Why being a hippie is good for your wallet

July 25, 2011, 5:52 pm by Donna Brond Yahoo7

With the cost of living increasing, it may be time you start living like a hippie. There are a lot of financial benefits that can be reaped from living in an environmentally sustainable way.

One afternoon, I was looking out on my vegetable garden, watching my chooks (Parmi, Kiev, and Julia, because she's the same colour as Julia Gillard's hair) pick through kitchen scraps while the grey water system drained onto the lawn, and I had an epiphany. I am a closet hippie. Sure, I might not dress like one, indulge in illicit drug use, or listen to Peter, Paul, and Mary, but deep down, the impulse to live economically is closely linked to the hippie lifestyle.

While I'm not planning on moving to Nimbin any time soon, there are a lot of financial benefits that can be reaped from living in an environmentally sustainable way. And you don't have to smoke weed and drive a Kombi Van to get them.

Grow your own

Nobody likes spending extra money at the supermarket. I dislike it so much that my partner and I have a vegetable garden in our backyard. It only takes a few square metres, and gets watered mainly from a rainwater tank, but it produces enough onions, zucchinis, potatoes, capsicums, and silverbeet that frequently we have to give the surplus away.

Growing some of our own vegetables firstly lets us control what pesticides and chemicals are used on our food, and secondly reduces our carbon footprint because those vegetables are not transported from a farm, to a supermarket, to our house. They are grown and consumed at our home, and even after fertiliser and water are accounted for, they are still far cheaper than they would be at our local supermarket.

A vegetable garden isn't a massive enterprise. If you live in a flat, you can still grow vegetables in pots. Silverbeet, tomatoes, and capsicums can all be grown in pots, as can a variety of other vegetables. The outlay is small, and the effort minimal. You'll be doing your bit for the environment, and at the same time, you'll be helping your hip pocket.

More power to you

We all use electricity, and there is no escaping the fact that it is an integral part of modern life. We require it to cook, clean, light our homes, and power our appliances. The more you use, the bigger your carbon footprint, and the bigger your power bill. However, small changes can have a big impact on your power usage. Using Compact Fluorescent Lightglobes will reduce the overall amount of electricity you use, without dramatically altering your lifestyle. They are slightly more expensive than traditional globes, but last much, much longer.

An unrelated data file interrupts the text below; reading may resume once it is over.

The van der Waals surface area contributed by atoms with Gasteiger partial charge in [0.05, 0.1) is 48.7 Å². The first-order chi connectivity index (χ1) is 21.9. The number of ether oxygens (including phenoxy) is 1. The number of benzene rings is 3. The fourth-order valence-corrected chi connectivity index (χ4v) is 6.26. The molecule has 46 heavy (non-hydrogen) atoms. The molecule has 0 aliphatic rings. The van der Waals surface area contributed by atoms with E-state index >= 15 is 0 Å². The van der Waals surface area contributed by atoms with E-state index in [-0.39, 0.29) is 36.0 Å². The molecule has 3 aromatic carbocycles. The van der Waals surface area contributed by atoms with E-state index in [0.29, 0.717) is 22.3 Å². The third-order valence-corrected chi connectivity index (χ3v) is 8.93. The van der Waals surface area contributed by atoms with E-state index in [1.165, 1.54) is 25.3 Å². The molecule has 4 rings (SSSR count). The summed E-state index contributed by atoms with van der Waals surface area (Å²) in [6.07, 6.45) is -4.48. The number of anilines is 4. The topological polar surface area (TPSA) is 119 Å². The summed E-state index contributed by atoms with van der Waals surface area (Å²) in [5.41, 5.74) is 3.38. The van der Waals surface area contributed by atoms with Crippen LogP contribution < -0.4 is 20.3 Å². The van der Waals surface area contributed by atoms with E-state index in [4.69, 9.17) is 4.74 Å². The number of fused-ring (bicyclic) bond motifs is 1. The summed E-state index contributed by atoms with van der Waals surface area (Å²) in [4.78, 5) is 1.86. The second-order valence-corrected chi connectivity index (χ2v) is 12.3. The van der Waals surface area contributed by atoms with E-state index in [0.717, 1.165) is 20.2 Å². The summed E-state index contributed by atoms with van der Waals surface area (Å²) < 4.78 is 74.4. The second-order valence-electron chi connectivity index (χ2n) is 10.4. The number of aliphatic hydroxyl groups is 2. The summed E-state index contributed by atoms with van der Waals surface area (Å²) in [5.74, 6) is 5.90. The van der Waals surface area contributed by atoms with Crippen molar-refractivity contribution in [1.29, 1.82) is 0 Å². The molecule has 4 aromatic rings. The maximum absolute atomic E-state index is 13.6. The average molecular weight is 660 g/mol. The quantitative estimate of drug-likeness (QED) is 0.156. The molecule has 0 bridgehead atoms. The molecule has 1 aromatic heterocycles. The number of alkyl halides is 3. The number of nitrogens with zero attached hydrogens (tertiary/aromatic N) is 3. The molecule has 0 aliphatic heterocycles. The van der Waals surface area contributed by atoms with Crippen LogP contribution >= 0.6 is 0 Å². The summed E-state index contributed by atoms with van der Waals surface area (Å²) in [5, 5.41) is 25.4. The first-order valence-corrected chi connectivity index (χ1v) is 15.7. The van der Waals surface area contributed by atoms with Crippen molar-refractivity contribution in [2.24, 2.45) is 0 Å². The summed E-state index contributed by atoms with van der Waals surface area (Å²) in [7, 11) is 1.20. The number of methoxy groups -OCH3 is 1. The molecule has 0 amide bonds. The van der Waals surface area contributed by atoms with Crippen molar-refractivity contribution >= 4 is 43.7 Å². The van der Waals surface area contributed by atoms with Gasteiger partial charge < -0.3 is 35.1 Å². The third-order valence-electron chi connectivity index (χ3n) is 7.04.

However, a word of warning. Compact Flourescent Lightglobes contain a teeny, tiny little amount of mercury, so be careful of how you dispose of them. While one or two here or there might not be a problem for the environment, if everyone is using them, and chucking them into the garbage, that tiny amount of mercury will accumulate, and leach into the soil and groundwater. So be environmentally responsible.

For more information on disposing of CFLs in your state, check the website for the Department of Environment, Water, Heritage, and the Arts, or contact Planet Ark's Recycling Near You Hotline on 1300 733 712.

Little changes

Washing clothes in cold water and air drying where possible is far more energy efficient than washing in warm or hot water, and then drying in the dryer. I don't even own a dryer. Simple measures, like switching appliances off at the wall, and turning lights off when you leave a room, can reduce your power bills over the year. And whether your hot water system is electric or gas, taking shorter showers will reduce your energy consumption, and your water usage.

In this case, what's good for the planet is good for your pocket, too. I use a cheap eggtimer to make sure I'm only in there for three minutes, most of the time. Most days, I don't have the time to spend ten minutes in the shower, so three minutes is plenty.

Plan your trip

I'm busy, and when I get off work, I do all the errands on the way home. I park in a central location, and walk to most of the places I need to get to. This saves petrol, and is good exercise. If I have to drive past the Post Office on the way home, it makes sense to stop, pay the bills, and then go home.

It might not seem like much, but over a year, planning errands together will reduce fuel use, and will also reduce wear and tear on your vehicle. I normally do the groceries on the way home from somewhere. It saves me time, and fuel. While it might not always be convenient, if you are organised, it can save you a couple of car trips a week, and that adds up over a year.

Yes, I'm a bit of a hippie. While I'm not a tie-dyed in the wool radical, there is a lot to be said for living in an environmentally sustainable way. So next time you're tempted to leave a light on or use the clothes dryer, give a thought to the environmental consequences. Your pocket, and the planet, might just thank you one day.

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